The ‘Liberal Media’ Are Dead; Long Live Progressive Media


If you squint into the hodgepodge of hucksterism, misinformation and occasional brilliance that make up today’s American mass media, you will discern (at least) two encouraging signs:

  • The myth of the “liberal media”–that is, mainstream, conventional media is naturally biased toward the liberal point of view–is evaporating like snow during a winter warm-up. Hardly anyone on the right is banging that drum anymore; and


  • Progressive media–those publications, websites, broadcasting outlets, etc., which actually do promote a liberal point of view–are poised to do battle with the financial behemoths that are their conservative counterparts…running parallel to favorable demographic shifts in this country, and the technology those populations embrace.  Led by Huffington Post, American Prospect, Brave New Films, Media Matters for America, Daily KosUpworthy, old reliable publications such as The Nation and The Progressive, Democracy Now! radio and countless emerging left-wing websites (the netroots), progressive media are quickly jumping hurdles to be competitive with Fox News, Rush Limbaugh and the like. It’s about time.

Meanwhile, a simple change of jobs has created quite a stir…a symbol of ‘out with the old, in with the new’ media. Last week, it was announced that Ezra Klein, the editor of The Washington Post’s influential Wonkblog, will walk away from perhaps the highest perch in mainstream political journalism to join Vox Media, a start-up technology site. Although this move is not about progressive media per se, it provides a tantalizing glimpse into the future for all points on the ideological spectrum. More about that later.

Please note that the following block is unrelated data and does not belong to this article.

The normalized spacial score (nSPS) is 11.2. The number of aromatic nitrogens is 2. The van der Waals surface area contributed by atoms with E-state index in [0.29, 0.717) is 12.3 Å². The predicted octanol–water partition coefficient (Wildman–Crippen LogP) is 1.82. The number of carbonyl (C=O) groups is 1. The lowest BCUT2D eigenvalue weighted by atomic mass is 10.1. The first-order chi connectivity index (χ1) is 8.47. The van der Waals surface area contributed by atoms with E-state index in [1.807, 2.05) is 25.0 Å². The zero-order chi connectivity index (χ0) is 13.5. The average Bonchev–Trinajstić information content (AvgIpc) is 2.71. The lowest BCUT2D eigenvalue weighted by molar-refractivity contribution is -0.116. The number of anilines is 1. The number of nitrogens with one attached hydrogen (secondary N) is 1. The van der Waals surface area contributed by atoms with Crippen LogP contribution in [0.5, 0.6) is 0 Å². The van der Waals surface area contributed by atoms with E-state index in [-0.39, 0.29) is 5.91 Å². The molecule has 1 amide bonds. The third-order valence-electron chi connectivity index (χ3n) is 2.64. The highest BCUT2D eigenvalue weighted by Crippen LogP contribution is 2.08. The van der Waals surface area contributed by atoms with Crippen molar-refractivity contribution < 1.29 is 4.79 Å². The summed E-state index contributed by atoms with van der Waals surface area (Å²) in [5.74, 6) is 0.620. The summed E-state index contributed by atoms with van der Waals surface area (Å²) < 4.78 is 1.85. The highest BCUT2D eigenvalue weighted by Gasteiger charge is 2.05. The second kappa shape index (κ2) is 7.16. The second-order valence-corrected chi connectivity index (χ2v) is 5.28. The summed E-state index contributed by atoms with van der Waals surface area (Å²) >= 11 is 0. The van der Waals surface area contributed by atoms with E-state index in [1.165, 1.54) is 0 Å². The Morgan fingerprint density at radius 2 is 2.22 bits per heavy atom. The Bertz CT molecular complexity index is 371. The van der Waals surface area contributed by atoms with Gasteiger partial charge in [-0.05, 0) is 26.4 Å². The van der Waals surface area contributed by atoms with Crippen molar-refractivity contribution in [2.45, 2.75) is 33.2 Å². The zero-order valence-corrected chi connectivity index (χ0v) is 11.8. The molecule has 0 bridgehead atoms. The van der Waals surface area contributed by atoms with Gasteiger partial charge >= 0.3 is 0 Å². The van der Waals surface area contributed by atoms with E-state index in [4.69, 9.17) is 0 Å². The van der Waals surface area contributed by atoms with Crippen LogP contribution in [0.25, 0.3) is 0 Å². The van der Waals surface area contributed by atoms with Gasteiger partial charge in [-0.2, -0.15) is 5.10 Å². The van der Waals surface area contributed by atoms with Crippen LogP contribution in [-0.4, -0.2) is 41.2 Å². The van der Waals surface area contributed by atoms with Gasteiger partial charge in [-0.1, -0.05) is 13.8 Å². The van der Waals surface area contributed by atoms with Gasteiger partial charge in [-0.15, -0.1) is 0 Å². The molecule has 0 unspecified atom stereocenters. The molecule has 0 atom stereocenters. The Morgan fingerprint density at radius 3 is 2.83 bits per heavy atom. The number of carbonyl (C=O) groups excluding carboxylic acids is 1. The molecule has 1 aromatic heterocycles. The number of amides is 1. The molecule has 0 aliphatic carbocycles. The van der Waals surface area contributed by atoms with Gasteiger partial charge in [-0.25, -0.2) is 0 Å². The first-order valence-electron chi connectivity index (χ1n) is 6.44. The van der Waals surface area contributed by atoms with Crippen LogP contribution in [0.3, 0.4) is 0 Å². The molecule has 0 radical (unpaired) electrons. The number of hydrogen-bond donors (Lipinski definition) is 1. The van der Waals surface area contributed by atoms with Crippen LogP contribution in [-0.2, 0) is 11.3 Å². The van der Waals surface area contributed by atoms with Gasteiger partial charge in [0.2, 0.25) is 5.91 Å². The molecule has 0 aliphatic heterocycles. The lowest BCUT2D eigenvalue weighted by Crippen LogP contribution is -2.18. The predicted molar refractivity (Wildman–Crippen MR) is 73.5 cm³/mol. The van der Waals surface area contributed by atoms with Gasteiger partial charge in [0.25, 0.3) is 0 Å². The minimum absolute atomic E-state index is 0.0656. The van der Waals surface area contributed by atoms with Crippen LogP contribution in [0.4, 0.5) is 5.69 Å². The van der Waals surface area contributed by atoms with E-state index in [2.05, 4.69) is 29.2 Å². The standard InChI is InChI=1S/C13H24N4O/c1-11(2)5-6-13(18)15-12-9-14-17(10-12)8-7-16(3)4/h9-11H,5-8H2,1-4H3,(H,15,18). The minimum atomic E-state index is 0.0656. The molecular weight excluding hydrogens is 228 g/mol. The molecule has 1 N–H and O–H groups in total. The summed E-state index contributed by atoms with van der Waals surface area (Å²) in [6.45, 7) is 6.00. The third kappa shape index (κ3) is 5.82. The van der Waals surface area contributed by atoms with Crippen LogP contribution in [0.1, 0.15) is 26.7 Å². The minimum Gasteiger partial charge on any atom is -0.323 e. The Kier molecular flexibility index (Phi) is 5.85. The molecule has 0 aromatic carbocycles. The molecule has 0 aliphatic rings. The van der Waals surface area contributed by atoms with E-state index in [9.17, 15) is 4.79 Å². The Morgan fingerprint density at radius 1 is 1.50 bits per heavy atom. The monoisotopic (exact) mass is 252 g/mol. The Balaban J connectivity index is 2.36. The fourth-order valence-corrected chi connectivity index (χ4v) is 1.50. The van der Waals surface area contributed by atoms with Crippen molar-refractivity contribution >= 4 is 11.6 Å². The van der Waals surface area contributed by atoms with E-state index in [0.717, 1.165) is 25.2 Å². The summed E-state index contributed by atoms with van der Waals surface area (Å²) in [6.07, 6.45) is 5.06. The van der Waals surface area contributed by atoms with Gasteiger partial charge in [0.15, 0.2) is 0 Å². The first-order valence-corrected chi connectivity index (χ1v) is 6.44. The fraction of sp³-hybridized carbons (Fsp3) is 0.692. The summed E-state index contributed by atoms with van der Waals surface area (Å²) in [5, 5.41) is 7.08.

The Echo Chamber

For progressive media, the stakes couldn’t be higher. AlterNet‘s Don Hazen explains:

We are being overrun by a relentless, orchestrated, coordinated machine that hammers away with propaganda and obvious lies, shaped by conservative values and pro-business and corporate talking points. These are woven into conservative narratives delivered by big personalities in every corner of the media where they dominate the discourse and have the largest and most active audiences. it is, in a word, a juggernaut.

Not only does this “echo chamber” drive the conservative agenda, it also managed, until recently, to marginalize mainstream “objective” media by labeling them as their opposite: liberal. The “liberal media” tag was applied to all other media. Accordingly, it enabled the fanatically right-wing Fox News to depict itself as “fair and balanced.” The perverted logic is obvious: If all other media have an inherent liberal bias, then Fox News is an oasis of “fair and balanced” coverage. The scheme worked like a charm. (Some say it still is.)

In my view, the whole concept of “liberal media” was thoroughly debunked in 2003 by Nation columnist Eric Alterman in his book, What Liberal Media? Alterman, a distinguished professor of English at Brooklyn College, cited instances of conservative political and corporate leaders “playing the refs” to secure favorable media interpretations of various left-right clashes: the Clinton administration, the 2000 election, the Florida aftermath, Iraq. Regarding books by right-wing authors Anne Coulter (Slander: Liberal Lies About the American Right, about the left’s “hegemonic control” over the news media) and Bernard Goldberg (Bias, about how “liberal bias pervades the mainstream media”), the author wrote:

Their danger derives less from the authors’ respective allegations than the “where’s there’s smoke, there’s fire” impression they inspire. In fact, barely any of the major allegations in either book stands up to more than a moment’s scrutiny. The entire case is a lie, and, yes, in many instances, a slander…The myth of the “liberal media” empowers conservatives to control debate in the United States.